Cutting health care, eliminating safe and sick time and frightening undocumented workers in Minnesota are all just plain mean, say Minnesota religious leaders.
“We are concerned that there has been a culture of meanness created at the federal level — a federal level where one party controls every single branch of government and continues to be stuck. In Minnesota, we have to do better,” said Rev. Grant Stevensen at a Thursday press conference. Stevensen and other religious leaders from ISAIAH also preached against bills on the verge of passing in the Minnesota legislature.
Rev. Paul Slack said the Minnesota budget bill is a moral document “that states our values clearly in terms of the direction we are taking our state.” He said that proposed cuts to programs that help the poor in a time of plenty were not moral. There are cuts of $599 million in the Health and Human Services bill, and “that’s tragic,” said Slack. “this kind of massive cut threatens the care for over 1.2 million Minnesotans who are on medical assistance and Minnesota Care.” He said that the cuts which are targeted at families with children are “the worst kind of cuts possible.”
Rev. Eric Hoffer threw his support behind opening up Minnesota Care for all who choose to buy into it, something that Gov. Mark Dayton has proposed. “I believe it is a fundamental God-given right to receive stable and affordable person-centered health care. And everyone deserves this. Especially children, seniors and people with particular health concerns.
“Unjust Ridiculous Choices”
Hoffer attacked the frame that removing mandates built into Obamacare gives people freedom of choice. “For many people the proposed health care cuts are leading to the types of choices that are between insurance and rent. Between health care or child care. Between growing in wellness or being well fed. Those are the kind of false, amoral, unjust ridiculous choices into which our leaders are forcing Minnesotans and Americans today.”
“And real choice is being able to pick between trusting caregivers, not tossed between whomever your insurance covers that year.”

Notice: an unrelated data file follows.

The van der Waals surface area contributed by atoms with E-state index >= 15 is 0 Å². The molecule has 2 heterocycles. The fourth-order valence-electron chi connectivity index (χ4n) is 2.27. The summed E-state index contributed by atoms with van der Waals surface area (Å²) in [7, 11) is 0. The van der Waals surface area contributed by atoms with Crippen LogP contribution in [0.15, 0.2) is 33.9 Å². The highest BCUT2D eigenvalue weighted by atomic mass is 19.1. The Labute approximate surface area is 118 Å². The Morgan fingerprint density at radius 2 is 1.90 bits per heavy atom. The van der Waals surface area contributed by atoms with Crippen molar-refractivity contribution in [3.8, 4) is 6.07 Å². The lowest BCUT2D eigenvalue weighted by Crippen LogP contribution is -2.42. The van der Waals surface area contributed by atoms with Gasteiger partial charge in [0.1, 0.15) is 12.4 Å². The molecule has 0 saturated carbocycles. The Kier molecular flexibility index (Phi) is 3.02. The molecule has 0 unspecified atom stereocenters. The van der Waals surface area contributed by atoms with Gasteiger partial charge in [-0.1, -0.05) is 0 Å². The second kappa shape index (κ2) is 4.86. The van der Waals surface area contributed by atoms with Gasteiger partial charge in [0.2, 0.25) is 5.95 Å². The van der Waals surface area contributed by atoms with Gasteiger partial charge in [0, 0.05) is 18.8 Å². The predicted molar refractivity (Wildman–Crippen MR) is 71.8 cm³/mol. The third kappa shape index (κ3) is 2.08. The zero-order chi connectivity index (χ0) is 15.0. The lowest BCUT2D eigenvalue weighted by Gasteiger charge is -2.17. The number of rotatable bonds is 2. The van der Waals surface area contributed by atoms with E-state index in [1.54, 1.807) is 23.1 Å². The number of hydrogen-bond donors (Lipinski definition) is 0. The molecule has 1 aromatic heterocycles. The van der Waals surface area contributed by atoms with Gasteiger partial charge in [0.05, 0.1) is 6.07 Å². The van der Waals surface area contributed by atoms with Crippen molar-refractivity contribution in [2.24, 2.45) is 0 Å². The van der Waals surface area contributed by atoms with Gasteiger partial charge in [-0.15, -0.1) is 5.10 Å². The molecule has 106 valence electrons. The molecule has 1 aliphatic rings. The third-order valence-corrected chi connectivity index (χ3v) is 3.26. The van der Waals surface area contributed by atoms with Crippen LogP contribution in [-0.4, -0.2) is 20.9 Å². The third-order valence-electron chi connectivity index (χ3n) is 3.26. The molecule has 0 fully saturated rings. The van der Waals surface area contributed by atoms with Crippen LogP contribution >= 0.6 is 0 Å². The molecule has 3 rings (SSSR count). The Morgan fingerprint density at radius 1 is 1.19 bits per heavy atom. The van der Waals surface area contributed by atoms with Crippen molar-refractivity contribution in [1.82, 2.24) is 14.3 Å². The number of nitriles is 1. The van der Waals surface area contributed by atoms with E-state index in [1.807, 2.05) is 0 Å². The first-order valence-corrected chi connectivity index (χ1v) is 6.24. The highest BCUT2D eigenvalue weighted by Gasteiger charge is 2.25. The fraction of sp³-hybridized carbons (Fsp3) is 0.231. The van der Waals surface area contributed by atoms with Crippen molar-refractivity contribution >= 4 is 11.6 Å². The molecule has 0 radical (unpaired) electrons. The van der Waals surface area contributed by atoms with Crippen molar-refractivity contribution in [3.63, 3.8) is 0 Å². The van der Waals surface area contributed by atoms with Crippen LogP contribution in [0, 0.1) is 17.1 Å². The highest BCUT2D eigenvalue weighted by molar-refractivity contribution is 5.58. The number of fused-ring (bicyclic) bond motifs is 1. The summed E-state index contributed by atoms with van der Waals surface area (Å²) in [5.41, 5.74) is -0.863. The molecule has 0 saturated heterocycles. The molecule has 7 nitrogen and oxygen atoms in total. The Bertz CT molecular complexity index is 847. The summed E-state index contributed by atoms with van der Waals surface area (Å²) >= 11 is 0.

“The solution to this false living out of the idea of freedom of choice perpetrated by our federal and state leaders is giving people the free and equal access to stable and affordable health care no matter who you are, no matter where you work and no matter how much money you have.”
Rev. Mark Vinge preached against the bill that would take away safe and sick time from workers in Minneapolis and St. Paul. He said lawmakers “have passed a scoundrel of a bill called ‘preemption” in both the house and the senate that strips local control from every community in the state. It is undemocratic and mean spirited.”
Minneapolis and St. Paul recently enacted ordinances requiring employers to provide sick and safe time to their employees. Vinge said other communities deserve the same protections, but won’t get the chance to pass them. “Is that the role of the legislature? To go around undoing ordinances passed all across the state?”
“Instead of creating positive legislation, they want to destroy dreams and the hopes of people.”
“How is that moral?” he asked. “When children are sick they need their parents to care for them.”
“That is straight-out stealing. That is theft. It is morally bankrupt and we call on Gov. Dayton to veto any preemption legislation that comes across his desk.”
Stevensen said many of the religious leaders at the press conference have begun opening the doors of their congregations “to provide sanctuary for those who have been frightened and threatened by our government.”
Rev. Corinne Freedman Ellis said tens of thousands of undocumented immigrants in Minnesota feel threatened by the “hateful rhetoric of last year’s political season and this year’s public policy.” She called for more communities to have “strong separation ordinances so our local police can concentrate on serving their communities, not serving the agenda of federal ICE (Immigration and Customs Enforcement) officials. Our state government should be supporting this work.”
“Our futures are bound together. Our nation has been swept up in a tide of fear and distrust. Minnesota has to be an example of another way,” said Freedman.